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4-min read

Divers comb capsized China ship, hopes fade for survivors

Rescuers searched a sunken cruise ship in the Yangtze River on Wednesday for more than 400 missing people, many of them elderly, but hopes of finding more survivors were fading in what could be China's worst shipping disaster in almost 70 years.

Reuters

Updated:June 3, 2015, 7:44 PM IST
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Divers comb capsized China ship, hopes fade for survivors
Rescuers searched a sunken cruise ship in the Yangtze River on Wednesday for more than 400 missing people, many of them elderly, but hopes of finding more survivors were fading in what could be China's worst shipping disaster in almost 70 years.
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Jianli: Rescuers searched a sunken cruise ship in the Yangtze River on Wednesday for more than 400 missing people, many of them elderly, but hopes of finding more survivors were fading in what could be China's worst shipping disaster in almost 70 years.

State television showed rescuers, some standing gingerly on the upturned hull of the Eastern Star, and scores of divers working through the night.

Only 14 people, including the ship's captain, have been found alive since the ship capsized in a freak tornado on Monday night with 456 people on board. Just 19 bodies have been recovered.

Rescuers have not slackened off, even though about 200 divers face difficulties such as cabin doors blocked by tables and beds. There is also the fear that rashly cutting holes in the hull could burst air pockets keeping people alive.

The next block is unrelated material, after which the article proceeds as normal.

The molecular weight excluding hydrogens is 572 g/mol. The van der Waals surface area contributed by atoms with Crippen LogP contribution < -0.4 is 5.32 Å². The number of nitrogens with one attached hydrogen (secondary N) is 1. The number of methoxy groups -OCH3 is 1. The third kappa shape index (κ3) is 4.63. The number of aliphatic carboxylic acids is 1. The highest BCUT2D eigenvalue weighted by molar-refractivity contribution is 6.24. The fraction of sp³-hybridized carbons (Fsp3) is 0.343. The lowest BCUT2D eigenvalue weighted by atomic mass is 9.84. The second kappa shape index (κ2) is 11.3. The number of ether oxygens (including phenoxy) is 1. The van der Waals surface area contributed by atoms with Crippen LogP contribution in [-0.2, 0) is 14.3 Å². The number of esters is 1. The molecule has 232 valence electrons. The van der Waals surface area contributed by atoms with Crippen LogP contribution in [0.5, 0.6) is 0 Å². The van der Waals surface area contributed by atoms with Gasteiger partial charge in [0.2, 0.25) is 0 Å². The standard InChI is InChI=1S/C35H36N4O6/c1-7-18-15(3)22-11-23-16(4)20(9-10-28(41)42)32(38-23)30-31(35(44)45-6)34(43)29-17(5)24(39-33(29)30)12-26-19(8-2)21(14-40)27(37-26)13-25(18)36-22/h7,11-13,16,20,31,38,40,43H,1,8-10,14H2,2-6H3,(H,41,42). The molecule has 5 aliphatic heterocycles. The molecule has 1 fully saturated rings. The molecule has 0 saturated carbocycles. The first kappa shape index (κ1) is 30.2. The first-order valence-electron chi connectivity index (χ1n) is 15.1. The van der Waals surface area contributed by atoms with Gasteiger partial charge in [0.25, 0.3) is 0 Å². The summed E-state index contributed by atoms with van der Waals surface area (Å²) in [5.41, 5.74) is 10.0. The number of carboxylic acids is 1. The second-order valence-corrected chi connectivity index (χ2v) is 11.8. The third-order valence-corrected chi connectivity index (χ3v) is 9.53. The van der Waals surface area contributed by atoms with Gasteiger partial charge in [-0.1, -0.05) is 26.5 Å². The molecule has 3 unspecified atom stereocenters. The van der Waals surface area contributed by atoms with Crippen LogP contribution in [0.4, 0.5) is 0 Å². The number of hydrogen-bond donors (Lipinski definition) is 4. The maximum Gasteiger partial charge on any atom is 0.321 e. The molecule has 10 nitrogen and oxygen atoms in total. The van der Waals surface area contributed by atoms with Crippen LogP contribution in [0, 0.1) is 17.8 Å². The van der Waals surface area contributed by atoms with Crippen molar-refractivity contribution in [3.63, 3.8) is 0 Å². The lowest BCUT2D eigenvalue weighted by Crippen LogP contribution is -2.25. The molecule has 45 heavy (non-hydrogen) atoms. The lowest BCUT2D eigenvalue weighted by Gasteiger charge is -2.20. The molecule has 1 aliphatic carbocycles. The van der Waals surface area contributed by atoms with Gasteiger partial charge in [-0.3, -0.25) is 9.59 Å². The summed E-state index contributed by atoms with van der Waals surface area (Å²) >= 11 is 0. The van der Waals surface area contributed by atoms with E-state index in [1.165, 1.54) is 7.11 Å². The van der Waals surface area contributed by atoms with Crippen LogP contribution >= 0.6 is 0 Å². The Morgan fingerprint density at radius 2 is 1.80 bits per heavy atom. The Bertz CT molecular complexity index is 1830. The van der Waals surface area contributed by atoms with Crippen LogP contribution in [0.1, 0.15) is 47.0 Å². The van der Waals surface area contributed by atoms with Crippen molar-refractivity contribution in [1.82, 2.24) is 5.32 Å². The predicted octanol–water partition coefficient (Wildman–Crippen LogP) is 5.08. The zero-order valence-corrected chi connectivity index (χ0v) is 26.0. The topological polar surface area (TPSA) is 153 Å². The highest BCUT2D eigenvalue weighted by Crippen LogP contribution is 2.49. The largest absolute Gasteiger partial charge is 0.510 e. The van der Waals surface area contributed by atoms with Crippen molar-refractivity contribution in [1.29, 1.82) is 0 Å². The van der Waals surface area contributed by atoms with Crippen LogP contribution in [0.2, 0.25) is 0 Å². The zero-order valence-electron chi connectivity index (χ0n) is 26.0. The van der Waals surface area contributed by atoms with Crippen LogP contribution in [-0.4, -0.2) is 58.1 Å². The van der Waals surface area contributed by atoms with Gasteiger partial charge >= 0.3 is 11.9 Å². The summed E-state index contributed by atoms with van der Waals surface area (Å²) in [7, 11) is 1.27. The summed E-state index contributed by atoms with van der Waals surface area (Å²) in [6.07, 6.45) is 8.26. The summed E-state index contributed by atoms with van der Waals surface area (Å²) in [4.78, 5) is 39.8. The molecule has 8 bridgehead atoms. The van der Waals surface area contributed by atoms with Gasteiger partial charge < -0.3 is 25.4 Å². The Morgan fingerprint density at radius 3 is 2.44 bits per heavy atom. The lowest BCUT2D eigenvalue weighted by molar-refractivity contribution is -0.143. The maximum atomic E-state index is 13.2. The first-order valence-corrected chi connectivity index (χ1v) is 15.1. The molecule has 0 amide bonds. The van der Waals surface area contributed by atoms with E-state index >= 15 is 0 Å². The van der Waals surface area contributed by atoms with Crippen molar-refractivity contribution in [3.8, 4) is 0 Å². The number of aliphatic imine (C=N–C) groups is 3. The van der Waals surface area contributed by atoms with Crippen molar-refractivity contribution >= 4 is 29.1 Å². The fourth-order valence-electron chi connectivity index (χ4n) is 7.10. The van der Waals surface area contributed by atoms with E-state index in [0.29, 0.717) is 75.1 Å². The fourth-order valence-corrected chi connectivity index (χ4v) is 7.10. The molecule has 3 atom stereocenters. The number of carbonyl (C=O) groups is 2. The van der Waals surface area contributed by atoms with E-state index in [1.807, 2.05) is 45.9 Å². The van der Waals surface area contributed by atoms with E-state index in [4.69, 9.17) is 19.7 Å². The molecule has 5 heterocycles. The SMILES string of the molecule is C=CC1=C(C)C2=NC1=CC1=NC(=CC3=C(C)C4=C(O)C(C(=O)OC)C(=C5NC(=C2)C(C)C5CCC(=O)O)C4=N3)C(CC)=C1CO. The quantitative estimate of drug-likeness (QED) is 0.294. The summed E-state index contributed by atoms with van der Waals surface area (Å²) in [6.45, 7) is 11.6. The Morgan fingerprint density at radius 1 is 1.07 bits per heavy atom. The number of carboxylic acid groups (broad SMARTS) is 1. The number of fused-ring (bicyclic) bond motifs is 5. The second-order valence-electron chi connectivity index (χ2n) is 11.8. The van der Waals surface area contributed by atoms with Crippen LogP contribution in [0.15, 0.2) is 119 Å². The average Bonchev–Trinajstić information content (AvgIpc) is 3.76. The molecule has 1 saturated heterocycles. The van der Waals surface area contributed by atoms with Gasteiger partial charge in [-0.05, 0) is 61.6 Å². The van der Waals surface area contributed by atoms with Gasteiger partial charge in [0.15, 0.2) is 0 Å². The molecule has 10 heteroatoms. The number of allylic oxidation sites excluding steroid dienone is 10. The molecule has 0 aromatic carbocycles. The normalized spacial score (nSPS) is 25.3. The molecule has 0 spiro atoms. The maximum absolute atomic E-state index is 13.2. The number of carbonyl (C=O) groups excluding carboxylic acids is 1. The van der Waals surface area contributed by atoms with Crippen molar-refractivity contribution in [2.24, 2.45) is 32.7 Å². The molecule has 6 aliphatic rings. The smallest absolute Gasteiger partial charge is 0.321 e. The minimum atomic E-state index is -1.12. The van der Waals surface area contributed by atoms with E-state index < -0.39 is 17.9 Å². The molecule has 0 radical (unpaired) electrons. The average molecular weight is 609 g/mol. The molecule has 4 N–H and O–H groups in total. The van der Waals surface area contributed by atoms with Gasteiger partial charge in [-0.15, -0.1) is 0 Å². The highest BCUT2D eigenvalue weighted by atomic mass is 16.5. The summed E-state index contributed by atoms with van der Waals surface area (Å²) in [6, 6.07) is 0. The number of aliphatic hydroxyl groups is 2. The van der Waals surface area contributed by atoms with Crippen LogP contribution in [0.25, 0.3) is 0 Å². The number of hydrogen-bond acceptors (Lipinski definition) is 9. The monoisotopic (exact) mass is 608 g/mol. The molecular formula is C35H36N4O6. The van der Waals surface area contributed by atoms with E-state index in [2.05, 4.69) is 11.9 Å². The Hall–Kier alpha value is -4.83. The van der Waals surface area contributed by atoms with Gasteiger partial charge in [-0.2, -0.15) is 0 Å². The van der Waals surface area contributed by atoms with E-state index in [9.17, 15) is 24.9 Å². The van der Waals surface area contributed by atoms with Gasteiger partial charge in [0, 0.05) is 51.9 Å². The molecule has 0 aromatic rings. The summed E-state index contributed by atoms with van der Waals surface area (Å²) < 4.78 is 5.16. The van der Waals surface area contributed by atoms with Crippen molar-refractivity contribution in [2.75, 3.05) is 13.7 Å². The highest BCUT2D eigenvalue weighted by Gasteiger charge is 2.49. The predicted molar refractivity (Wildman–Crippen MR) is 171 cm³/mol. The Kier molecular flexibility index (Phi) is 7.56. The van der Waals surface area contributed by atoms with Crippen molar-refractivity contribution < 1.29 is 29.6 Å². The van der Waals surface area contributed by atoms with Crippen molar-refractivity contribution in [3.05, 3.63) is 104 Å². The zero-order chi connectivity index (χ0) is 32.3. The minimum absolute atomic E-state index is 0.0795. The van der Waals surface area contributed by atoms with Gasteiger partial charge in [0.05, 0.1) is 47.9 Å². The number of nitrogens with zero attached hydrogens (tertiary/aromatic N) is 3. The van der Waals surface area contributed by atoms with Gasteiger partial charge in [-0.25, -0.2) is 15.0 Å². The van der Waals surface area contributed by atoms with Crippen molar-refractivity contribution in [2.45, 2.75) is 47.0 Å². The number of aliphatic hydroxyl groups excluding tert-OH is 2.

"Although there's lots of work to do, saving people is still being put first," Transport Ministry spokesman Xu Chengguang said.

State television showed a rain-soaked Premier Li Keqiang, who is on the scene overseeing rescue efforts, bowing in respect to two bodies laid out on the deck of a boat covered in sheets.

"Life is greater than the heavens, and the burden on your shoulders is massive," Li told a group of military divers, the government said in a statement.

But some relatives were already bracing themselves for the worst.

"Yesterday I still had some hope. The boat is big and the water hadn't gone all the way in. Now, it's been more that 40 hours. I ask you, what do I have left?" said Wang Feng, a 35-year-old wedding photographer whose father was on the ship.

The ship was on an 11-day voyage upstream from the city of Nanjing, near Shanghai, to Chongqing.

While the People's Daily said the ship passed inspections by authorities in Chongqing last month, in 2013 it was investigated and held by authorities due to defects, according to documents from a local maritime watchdog.

The Nanjing Maritime Safety Administration investigated Eastern Star as part of a safety campaign into passenger ferries and tour boats and held the ship along with five other vessels, according to three documents on the bureau's website.